1.0 Data Structures – Quick Start

Let’s continue our talk about data structures. In the last post, I have mentioned the problems that require using data structures and the basic concept behind the magic of them. We agreed that we have , at least, to know when to use the different data structures and the most suitable one for every situation. As developers, we are going to discuss the implementation issues of data structures, here. As mentioned, all implementation codes will be written in C++.

First, let’s agree on some basic concepts and terminologies.

Data Abstraction:

Data Abstraction is the term we use to describe the separation between how we use data, and how they are implemented. In other words, it’s about how the application access to data, and how data are organized in memory. In the above figure, we can see that this boy is exchanging a book with a book store. Actually he don’t know how books are organized into the library, because that lady is serving him and making what the boy asks her to do. (e.g. boy: please, I want to return back this book in its correct place on the shelf. lady: OK, I will do the task). This is exactly what we are going to do. We (as the lady) will manage memory locations (book shelves) to organize variables (books). We will do so for any other boy (application) that needs to deals with books (variables in memory locations). The above situation is EXACTLY what we are going to discuss. For sure, we will do the implementation and give the users some functions to call if they need to access memory.

Data Encapsulation:

If you are coming for an Object-Oriented programming language, this concept is not strange for you. But in case you are not comfortable with OOP, I will make a summary review now. OOP stands on three main concepts: Encapsulation, Inheritance and Polymorphism. The fist term is what we mention here. It means that you secure access to your data through specific gates (which are functions). This implies what we call Information Hiding. For simplicity, it means that no one can edit data (add, delete, modify) without your permission. This is implemented through private data members:

class Test {
           int x;
           string y;
           //list here all your functions that control
           //access to these data.    

Now, our task is how to choose what data types to use, and how to design the public functions to meet the specifications.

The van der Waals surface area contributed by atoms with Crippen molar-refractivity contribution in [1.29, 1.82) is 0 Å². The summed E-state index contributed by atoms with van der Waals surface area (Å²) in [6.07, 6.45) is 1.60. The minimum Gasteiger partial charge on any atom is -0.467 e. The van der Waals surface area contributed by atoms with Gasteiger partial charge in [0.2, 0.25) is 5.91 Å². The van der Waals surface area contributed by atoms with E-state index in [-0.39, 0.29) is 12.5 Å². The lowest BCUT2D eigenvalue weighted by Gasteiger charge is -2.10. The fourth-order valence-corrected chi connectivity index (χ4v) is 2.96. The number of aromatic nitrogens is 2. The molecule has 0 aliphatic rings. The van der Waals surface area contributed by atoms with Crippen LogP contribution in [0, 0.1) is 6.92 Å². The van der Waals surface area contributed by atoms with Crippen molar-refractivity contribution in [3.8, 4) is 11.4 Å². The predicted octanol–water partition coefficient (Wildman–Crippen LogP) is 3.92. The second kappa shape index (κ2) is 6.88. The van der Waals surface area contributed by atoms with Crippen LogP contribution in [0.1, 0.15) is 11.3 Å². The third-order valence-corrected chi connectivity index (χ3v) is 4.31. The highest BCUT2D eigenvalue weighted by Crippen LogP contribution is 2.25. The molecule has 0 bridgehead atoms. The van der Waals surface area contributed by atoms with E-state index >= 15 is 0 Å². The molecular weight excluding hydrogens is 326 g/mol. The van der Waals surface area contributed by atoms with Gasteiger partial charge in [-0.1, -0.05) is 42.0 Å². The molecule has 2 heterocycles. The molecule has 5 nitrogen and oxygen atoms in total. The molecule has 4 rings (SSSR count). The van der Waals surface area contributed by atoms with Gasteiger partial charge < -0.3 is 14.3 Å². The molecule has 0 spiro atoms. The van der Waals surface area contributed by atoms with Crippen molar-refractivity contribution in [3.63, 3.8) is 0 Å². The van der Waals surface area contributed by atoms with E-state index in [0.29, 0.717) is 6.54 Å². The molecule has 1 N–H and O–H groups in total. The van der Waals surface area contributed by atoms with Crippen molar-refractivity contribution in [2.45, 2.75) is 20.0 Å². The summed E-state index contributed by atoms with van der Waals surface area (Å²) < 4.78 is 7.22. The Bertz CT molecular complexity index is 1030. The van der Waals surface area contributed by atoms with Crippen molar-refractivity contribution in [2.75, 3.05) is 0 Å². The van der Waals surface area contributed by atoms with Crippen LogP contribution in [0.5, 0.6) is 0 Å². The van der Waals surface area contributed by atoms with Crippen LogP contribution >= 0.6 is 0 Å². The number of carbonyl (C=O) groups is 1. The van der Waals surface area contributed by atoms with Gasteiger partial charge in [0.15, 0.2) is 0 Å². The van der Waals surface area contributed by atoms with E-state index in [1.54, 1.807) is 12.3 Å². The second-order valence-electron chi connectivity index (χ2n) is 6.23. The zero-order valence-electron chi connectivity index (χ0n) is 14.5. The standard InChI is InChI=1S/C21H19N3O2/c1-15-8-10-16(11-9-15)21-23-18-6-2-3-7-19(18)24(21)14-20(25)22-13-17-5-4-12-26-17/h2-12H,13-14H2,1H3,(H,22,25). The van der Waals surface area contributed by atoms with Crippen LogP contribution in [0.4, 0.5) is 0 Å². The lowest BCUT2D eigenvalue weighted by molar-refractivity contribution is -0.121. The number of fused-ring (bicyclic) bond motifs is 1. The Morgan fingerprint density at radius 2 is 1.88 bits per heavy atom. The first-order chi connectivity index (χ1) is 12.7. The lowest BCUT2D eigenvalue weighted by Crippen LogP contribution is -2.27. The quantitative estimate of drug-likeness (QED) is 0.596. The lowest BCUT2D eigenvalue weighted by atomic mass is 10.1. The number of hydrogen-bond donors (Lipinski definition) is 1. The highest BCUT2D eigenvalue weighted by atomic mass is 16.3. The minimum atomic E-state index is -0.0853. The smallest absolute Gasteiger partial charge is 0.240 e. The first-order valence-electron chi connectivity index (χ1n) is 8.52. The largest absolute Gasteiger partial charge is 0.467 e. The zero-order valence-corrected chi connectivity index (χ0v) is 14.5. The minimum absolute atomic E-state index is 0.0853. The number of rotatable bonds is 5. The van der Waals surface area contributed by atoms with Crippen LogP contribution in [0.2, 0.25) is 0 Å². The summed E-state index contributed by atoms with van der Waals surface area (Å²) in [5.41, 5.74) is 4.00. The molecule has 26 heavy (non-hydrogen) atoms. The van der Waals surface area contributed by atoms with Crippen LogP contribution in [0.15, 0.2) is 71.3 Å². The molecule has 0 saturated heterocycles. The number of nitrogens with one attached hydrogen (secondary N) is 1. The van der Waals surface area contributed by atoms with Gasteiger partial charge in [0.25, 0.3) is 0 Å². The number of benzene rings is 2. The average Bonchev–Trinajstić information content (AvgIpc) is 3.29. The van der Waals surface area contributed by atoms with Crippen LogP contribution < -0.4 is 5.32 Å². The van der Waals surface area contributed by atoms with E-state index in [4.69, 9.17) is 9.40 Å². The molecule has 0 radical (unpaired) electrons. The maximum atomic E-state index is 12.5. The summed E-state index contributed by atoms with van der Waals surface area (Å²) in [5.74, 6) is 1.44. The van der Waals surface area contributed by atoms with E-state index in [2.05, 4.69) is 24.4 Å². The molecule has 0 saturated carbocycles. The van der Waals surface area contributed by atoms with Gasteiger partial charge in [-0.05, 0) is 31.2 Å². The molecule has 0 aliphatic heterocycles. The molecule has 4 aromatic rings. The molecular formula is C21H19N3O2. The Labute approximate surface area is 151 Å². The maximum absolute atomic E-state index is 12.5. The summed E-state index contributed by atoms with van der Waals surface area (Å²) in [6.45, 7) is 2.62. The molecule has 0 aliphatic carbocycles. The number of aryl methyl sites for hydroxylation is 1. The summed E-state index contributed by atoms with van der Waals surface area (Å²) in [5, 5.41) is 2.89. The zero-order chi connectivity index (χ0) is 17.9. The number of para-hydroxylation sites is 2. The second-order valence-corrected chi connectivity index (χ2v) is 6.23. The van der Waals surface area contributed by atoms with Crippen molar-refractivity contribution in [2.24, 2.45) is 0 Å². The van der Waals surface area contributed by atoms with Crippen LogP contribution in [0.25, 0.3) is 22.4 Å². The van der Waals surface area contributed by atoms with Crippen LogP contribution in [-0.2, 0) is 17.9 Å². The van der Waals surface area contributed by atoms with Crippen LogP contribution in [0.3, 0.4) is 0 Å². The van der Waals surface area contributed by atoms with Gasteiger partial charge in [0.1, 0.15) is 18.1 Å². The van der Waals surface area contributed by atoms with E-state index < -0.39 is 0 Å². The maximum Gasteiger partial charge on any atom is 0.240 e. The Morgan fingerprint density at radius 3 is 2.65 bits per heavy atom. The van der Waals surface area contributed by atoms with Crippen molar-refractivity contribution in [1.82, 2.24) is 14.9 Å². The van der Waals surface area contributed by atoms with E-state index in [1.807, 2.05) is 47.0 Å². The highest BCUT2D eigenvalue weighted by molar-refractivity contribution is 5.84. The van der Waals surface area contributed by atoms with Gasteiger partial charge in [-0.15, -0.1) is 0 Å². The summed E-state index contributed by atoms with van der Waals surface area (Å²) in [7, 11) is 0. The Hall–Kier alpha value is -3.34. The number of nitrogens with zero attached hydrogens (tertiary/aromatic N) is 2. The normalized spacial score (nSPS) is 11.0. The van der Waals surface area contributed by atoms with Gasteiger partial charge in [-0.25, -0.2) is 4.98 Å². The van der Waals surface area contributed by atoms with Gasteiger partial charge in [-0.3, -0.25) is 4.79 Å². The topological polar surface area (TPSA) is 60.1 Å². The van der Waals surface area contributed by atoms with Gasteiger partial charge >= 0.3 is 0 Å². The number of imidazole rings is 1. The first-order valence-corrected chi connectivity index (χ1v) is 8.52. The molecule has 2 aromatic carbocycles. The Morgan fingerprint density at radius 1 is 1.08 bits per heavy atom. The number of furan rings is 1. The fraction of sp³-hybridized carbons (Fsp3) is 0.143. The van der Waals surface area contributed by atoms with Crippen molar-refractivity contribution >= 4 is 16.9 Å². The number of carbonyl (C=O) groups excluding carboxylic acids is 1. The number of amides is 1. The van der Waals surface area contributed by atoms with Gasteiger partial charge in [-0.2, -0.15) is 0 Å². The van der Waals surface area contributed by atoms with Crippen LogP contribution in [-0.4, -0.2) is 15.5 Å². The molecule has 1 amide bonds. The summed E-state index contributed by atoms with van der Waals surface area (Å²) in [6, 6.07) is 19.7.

The main data structure, that we all used, is the array. We know that an array is a collection of elements from the same type that are stored sequentially in memory. We can add and update elements using indices (e.g. arr[0], arr[1],..arr[i]). We can remove elements from the array by giving them in-valid values or null (if you are using pointers for handling the array). But, why do we say that the array is a data structure?! Simply, apply the above rules. We can access them (adding, updating, deleting …). We don’t know how the language specification implement them deep inside. However, we can notice that array faces some problems that relates to its nature of random access. That is, we can access any element in the array and change its value. And more, we can get errors by referencing an element that is outside the array boundaries!. But, It’s still a data structure :).

So, How am I going to present a data structures ?. I will follow a simple steps.

I will write the data structure specification, and give it to the utility programmer (which is also me). and then test what the utility programmer with a test driver written by a tester (which is also  me :D).

For now, we have revisited the basic concepts and terminologies we will use. I don’t want to flood the posts with information. So, I will follow the rule in my posts (specifications, design, test) for every data structure we will discuss. You can start searching about, Lists, Sorting them, Stacks, Queues and Trees. Just Stay Tuned for the upcoming posts.

Questions are very welcomed and your feedback is very important to me :).

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